There is so much paperwork involved in saving drafts with my handwritten comments, and I think those comments aren’t doing as much good as they could. AND, I will still be faced with reading final DIGITAL portfolios with no access to previous drafts.

I could take you through all that I have tried and thought about that doesn’t work very well, but why would you want to read about that?

My online students do most of their writing on a blog. It’s a pain to either keep track of my thoughts until the end of their post or scroll down to the comments section every time I have a thought. A former professor of mine named Sam Watson used to type his students a letter after reading their work. There’s a lot pedagogically sound about this I think, but many students need examples such as how to write a transition or handle a quote.

I see quite a few possibilities for how I might navigate these problems but none of these solutions has everything I want.

The website Book Country has a way to give feedback that I like:

Book Country, feedback, College Composition, English, Language Arts

 

From what I understand, Book Country is a Penguin community where those who read and write genre fiction can come together and respond to each other’s work. I cut off the name of the writer’s work I copied here. I hope if you’re from Penguin and come across this, you’re glad I’m sharing your community with readers. If not, I’m happy to take this screen shot down.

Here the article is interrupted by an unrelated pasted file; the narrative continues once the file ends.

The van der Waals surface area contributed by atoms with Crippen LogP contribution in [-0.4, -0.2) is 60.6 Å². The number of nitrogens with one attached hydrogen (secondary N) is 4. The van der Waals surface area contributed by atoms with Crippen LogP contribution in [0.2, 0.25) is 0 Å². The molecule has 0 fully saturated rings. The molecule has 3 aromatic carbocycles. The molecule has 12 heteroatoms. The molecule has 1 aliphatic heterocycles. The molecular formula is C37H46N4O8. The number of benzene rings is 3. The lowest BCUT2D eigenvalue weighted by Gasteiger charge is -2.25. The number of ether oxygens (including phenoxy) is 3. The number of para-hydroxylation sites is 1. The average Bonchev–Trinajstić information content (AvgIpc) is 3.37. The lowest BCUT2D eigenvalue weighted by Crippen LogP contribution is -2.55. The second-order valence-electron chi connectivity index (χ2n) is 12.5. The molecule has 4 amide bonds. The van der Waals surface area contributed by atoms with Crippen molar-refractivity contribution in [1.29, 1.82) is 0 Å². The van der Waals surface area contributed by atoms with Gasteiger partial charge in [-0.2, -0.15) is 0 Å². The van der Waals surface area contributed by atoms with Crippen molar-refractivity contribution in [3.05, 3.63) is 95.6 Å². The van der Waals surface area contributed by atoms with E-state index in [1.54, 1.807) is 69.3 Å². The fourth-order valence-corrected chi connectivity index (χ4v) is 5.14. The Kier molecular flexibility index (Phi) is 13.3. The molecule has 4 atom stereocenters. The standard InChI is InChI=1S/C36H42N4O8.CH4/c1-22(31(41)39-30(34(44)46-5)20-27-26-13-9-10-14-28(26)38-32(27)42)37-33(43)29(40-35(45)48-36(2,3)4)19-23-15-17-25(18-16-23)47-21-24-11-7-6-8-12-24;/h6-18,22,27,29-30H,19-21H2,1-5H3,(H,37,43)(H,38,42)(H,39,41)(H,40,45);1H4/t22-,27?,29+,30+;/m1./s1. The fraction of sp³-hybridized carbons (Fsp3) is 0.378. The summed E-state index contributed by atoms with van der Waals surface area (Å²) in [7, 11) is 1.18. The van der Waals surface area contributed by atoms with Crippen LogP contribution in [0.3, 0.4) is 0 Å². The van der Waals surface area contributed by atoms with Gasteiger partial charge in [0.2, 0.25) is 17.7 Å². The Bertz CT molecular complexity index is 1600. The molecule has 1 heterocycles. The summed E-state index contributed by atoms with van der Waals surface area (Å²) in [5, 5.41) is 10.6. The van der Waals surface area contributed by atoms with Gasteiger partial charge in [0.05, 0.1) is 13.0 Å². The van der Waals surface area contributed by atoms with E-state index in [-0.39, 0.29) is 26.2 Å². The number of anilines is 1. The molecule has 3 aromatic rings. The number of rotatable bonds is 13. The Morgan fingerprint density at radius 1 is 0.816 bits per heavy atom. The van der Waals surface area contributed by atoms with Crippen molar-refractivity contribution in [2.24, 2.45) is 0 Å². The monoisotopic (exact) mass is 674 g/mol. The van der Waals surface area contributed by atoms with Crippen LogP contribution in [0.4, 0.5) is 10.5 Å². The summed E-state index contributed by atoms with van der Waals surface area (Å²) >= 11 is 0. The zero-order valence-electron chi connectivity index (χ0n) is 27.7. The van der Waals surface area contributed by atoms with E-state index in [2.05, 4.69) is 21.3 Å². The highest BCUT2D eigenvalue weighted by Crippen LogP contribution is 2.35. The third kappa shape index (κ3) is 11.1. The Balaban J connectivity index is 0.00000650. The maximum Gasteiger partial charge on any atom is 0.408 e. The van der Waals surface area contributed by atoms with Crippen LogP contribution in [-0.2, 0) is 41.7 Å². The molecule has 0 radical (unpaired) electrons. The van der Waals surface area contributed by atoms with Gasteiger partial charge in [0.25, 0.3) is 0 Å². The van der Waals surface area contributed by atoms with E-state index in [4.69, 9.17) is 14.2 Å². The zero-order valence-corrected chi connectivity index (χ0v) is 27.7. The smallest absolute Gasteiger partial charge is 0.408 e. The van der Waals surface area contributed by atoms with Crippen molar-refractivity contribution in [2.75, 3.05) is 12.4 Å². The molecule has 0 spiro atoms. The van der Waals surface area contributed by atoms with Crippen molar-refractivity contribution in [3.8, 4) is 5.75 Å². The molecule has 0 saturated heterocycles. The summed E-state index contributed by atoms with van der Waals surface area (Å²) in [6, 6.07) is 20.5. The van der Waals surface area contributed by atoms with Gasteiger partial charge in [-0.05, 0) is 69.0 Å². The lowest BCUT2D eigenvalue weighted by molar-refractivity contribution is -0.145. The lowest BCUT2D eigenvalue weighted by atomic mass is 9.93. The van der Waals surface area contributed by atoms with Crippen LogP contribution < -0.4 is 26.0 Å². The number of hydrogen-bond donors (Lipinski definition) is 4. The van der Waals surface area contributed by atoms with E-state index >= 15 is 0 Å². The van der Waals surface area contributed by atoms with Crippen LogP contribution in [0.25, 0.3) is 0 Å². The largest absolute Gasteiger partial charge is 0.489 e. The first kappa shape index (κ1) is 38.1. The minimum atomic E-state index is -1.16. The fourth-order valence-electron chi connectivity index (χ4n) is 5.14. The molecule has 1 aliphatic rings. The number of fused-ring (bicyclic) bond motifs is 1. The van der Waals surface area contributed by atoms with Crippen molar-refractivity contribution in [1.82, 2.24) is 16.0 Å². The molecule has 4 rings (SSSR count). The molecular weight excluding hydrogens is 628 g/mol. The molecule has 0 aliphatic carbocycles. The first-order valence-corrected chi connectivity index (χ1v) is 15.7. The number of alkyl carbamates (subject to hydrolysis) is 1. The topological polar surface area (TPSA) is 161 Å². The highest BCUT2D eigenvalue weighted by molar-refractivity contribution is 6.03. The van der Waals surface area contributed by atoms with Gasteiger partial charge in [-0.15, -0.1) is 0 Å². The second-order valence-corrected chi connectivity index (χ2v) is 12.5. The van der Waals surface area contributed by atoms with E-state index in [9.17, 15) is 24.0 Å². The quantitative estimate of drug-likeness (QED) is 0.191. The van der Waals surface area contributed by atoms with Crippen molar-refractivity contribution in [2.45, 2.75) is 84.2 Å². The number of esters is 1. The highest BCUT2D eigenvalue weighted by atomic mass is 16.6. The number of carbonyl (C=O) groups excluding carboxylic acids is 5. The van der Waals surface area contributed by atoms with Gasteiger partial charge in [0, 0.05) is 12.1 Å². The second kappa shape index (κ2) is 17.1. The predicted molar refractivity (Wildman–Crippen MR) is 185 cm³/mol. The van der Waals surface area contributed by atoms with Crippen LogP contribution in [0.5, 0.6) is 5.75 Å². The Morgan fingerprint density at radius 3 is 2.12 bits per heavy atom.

What I really like about the Book Country set up are the boxes on the right. I can read the text and just write comments off to the side. I think there is also the potential for the writer (or possibly the teacher) to customize what kind of feedback they are asking for. This could put the writer more in control of the text, or if you prefer, you could think about those boxes in terms of a rubric or objectives.

Here’s two ideas I’m considering:

  • We use Digication ePortfolios at St. John’s.  I could have students upload a file to their portfolio. I could download the file to my computer and give feedback via the Word commenting feature. When I give feedback that way, I’m careful to save feedback as a pdf file so the student doesn’t just leave some of what I’ve written in the draft.  The student would upload revisions and we’d both have access to all the drafts. I’m not crazy-excited about all that uploading and saving or all the drafts I might have open on my computer screen at the end of the semester as I try to track what the student has done in the way of revision.
  • There’s Google Drive, used to be Google Docs.  I could access the student’s writing via a link. I type in comments/feedback, but then what happens? Can the students comment there too? Do we have to do our commenting off to the side? Will we be able to track drafts? How complicated is that?

I want to navigate the cycle of write, comment, revise, and collect to be managed digitally next semester. Can you give me some feedback on my ideas? Do you have a great system I need to learn about?